Silverlight has a Time-Based Animation system rather than a Frame-based one. This allows you as the Animator to focus on timing rather than worry about how many frames per second your application may or may not be getting. The system also includes a Storyboard object which acts as a harness to maintain and change property values in a flexible way.
Expression Blend does a great job providing tools for this powerful yet simple framework.
In this tutorial, we will use Time-Based Animations to make the spaceship fly across the screen in an accelerated fashion.
From the top menu, select Window -> Workspaces -> Animation. This is one of the default Workspaces included with Expression Blend 3, that as the name suggests is used to create Animations. You can create and save your own Workspaces from the Windows menu item.
In Blend, most Animations are defined by Storyboards. To add a new Storyboard, find the Objects and Timeline panel and click the “+” icon. A Create Storyboard Resource dialog will pop, click OK to accept the default name Storyboard1. The new Storyboard is created and selected which causes the timeline and the Recorder Indicator to be shown as a red outline around the Artboard.
Drag the playhead in the timeline to 3 seconds. Select the Ship and move it to a new position. Click the Play button found above the timeline and watch the ship fly slowly across the screen. The Play button along with the other transport control allow for previewing your Animation during design-time, which can very useful.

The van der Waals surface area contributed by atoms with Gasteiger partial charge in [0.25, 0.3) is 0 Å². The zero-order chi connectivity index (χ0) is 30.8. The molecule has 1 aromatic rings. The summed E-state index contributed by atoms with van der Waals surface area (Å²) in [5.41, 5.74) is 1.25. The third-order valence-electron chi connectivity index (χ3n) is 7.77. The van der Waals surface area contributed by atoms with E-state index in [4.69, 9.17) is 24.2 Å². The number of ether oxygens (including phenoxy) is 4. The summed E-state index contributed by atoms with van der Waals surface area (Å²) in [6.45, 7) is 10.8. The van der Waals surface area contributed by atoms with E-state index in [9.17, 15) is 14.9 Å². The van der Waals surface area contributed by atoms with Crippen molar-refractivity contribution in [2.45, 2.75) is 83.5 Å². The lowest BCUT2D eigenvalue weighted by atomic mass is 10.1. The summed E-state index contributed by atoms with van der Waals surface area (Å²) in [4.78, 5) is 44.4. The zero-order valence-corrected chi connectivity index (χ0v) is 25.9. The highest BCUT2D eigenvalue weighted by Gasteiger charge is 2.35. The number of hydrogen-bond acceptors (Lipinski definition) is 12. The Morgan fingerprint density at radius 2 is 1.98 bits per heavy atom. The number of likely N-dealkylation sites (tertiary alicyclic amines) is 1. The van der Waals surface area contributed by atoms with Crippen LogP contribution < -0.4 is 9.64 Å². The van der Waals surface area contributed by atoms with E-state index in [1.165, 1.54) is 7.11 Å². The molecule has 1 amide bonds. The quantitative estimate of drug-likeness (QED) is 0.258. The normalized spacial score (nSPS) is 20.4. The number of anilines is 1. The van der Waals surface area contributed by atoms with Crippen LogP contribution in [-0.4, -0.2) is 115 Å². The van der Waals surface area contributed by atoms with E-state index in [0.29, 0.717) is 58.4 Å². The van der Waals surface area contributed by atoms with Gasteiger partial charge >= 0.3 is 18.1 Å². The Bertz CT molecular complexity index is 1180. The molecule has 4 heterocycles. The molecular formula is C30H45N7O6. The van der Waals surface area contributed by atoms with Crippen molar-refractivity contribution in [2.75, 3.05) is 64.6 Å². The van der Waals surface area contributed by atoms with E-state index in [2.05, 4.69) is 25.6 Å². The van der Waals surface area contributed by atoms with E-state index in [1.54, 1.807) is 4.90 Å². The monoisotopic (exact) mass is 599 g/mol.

Drag the white oval key frame indicator from frame 3 to 1. Hit Play and notice the ship is much faster now, but the movement is linear and unnatural. On the Properties panel find the Easing section and from the 33 built-in Easing functions choose Exponential In. Change the Exponent property from 2 to 6. Hit Play and now you’ll see the ship accelerate across the screen.
Select Storyboard1 by clicking its name directly in the dropdown box. When the Storyboard is selected, the Properties panel will change and display a Common Properties section. AutoReverse causes the Storyboard to play back to the beginning in reverse once it meets the end of the Storyboard. RepeatingBehavior sets how many times a Storyboard should play through once started.
With the Direct Selection Tool (A), select the end Point of the Flame Path coming out of the ship. With Storyboard1 selected and the playhead at 1 second, drag the point to the other horizontal edge of the moon. Select the newly created key frame in the Flame row and change the Easing function to Elastic In. Hit the Play button and watch the engines fire.
Close the Storyboard and switch back to the Design Workspace. In the Assets panel select Behaviors and drag a copy of the ControlStoryboardAction to the Ship Grid. In the Properties panel you will now find a Trigger and Common Properties Section. From the Storyboard dropdown, select Storyboard1. Drag a new ControlStoryboardAction onto the Moon Grid and select Storyboard1 again, but this time choose the Option to Stop. Hit F5 to run and test your Animation by clicking the ship and the moon to play and stop your ship from flying.